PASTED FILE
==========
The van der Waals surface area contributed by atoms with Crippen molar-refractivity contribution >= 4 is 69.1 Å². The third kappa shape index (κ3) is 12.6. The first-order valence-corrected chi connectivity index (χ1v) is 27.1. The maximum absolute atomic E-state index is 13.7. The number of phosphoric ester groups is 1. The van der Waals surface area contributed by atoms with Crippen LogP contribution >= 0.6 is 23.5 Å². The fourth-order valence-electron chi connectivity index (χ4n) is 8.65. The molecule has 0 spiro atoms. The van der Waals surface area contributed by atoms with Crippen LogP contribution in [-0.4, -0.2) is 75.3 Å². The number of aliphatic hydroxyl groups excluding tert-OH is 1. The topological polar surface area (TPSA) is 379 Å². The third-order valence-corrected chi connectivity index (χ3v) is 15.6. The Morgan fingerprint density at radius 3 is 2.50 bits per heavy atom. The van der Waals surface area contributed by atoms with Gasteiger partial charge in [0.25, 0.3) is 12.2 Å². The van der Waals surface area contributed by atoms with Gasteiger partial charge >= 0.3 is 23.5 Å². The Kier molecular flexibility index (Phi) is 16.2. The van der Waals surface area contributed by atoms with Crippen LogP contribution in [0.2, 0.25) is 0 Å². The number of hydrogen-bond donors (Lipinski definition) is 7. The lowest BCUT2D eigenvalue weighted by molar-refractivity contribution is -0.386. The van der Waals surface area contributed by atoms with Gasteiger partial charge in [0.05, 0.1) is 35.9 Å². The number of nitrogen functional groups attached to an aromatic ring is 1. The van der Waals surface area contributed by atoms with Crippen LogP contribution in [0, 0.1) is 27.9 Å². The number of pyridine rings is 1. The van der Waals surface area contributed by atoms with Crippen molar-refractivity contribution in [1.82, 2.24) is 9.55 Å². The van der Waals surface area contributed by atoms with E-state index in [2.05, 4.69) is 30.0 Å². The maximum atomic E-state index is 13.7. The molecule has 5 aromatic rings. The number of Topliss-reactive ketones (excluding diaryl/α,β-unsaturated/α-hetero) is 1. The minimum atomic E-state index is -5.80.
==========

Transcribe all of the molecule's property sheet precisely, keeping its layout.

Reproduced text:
The van der Waals surface area contributed by atoms with Crippen molar-refractivity contribution >= 4 is 69.1 Å². The third kappa shape index (κ3) is 12.6. The first-order valence-corrected chi connectivity index (χ1v) is 27.1. The maximum absolute atomic E-state index is 13.7. The number of phosphoric ester groups is 1. The van der Waals surface area contributed by atoms with Crippen LogP contribution >= 0.6 is 23.5 Å². The fourth-order valence-electron chi connectivity index (χ4n) is 8.65. The molecule has 0 spiro atoms. The van der Waals surface area contributed by atoms with Crippen LogP contribution in [-0.4, -0.2) is 75.3 Å². The number of aliphatic hydroxyl groups excluding tert-OH is 1. The topological polar surface area (TPSA) is 379 Å². The third-order valence-corrected chi connectivity index (χ3v) is 15.6. The Morgan fingerprint density at radius 3 is 2.50 bits per heavy atom. The van der Waals surface area contributed by atoms with Gasteiger partial charge in [0.25, 0.3) is 12.2 Å². The van der Waals surface area contributed by atoms with Gasteiger partial charge >= 0.3 is 23.5 Å². The Kier molecular flexibility index (Phi) is 16.2. The van der Waals surface area contributed by atoms with Crippen LogP contribution in [0.2, 0.25) is 0 Å². The number of hydrogen-bond donors (Lipinski definition) is 7. The lowest BCUT2D eigenvalue weighted by molar-refractivity contribution is -0.386. The van der Waals surface area contributed by atoms with Gasteiger partial charge in [0.05, 0.1) is 35.9 Å². The number of nitrogen functional groups attached to an aromatic ring is 1. The van der Waals surface area contributed by atoms with Crippen LogP contribution in [0, 0.1) is 27.9 Å². The number of pyridine rings is 1. The van der Waals surface area contributed by atoms with Crippen molar-refractivity contribution in [1.82, 2.24) is 9.55 Å². The van der Waals surface area contributed by atoms with E-state index in [2.05, 4.69) is 30.0 Å². The maximum atomic E-state index is 13.7. The molecule has 5 aromatic rings. The number of Topliss-reactive ketones (excluding diaryl/α,β-unsaturated/α-hetero) is 1. The minimum atomic E-state index is -5.80.